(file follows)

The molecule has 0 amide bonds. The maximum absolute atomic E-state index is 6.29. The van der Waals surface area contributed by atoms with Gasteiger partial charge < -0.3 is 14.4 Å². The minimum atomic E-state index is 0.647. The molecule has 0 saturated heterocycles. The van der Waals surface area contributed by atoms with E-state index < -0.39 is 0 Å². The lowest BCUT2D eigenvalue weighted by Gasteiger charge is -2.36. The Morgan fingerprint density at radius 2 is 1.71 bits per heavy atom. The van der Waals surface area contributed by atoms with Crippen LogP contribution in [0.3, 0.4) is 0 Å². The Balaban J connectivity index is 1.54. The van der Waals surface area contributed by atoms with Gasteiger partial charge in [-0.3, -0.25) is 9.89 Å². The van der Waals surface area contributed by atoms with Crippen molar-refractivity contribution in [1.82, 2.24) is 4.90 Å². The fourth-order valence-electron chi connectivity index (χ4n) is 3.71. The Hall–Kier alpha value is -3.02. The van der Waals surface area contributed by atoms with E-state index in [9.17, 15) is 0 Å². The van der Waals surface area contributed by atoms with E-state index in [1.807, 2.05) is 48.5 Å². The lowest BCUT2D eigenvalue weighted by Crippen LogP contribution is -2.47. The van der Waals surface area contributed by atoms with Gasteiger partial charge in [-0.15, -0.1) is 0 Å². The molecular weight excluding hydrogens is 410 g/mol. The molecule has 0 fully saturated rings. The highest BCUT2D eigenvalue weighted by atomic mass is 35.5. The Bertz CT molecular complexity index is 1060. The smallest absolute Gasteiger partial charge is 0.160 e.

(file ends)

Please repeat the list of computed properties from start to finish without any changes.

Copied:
The molecule has 0 amide bonds. The maximum absolute atomic E-state index is 6.29. The van der Waals surface area contributed by atoms with Gasteiger partial charge < -0.3 is 14.4 Å². The minimum atomic E-state index is 0.647. The molecule has 0 saturated heterocycles. The van der Waals surface area contributed by atoms with E-state index < -0.39 is 0 Å². The lowest BCUT2D eigenvalue weighted by Gasteiger charge is -2.36. The Morgan fingerprint density at radius 2 is 1.71 bits per heavy atom. The van der Waals surface area contributed by atoms with Crippen LogP contribution in [0.3, 0.4) is 0 Å². The Balaban J connectivity index is 1.54. The van der Waals surface area contributed by atoms with Gasteiger partial charge in [-0.3, -0.25) is 9.89 Å². The van der Waals surface area contributed by atoms with Crippen molar-refractivity contribution in [1.82, 2.24) is 4.90 Å². The fourth-order valence-electron chi connectivity index (χ4n) is 3.71. The Hall–Kier alpha value is -3.02. The van der Waals surface area contributed by atoms with E-state index in [9.17, 15) is 0 Å². The van der Waals surface area contributed by atoms with E-state index in [1.807, 2.05) is 48.5 Å². The lowest BCUT2D eigenvalue weighted by Crippen LogP contribution is -2.47. The van der Waals surface area contributed by atoms with Gasteiger partial charge in [-0.15, -0.1) is 0 Å². The molecular weight excluding hydrogens is 410 g/mol. The molecule has 0 fully saturated rings. The highest BCUT2D eigenvalue weighted by atomic mass is 35.5. The Bertz CT molecular complexity index is 1060. The smallest absolute Gasteiger partial charge is 0.160 e.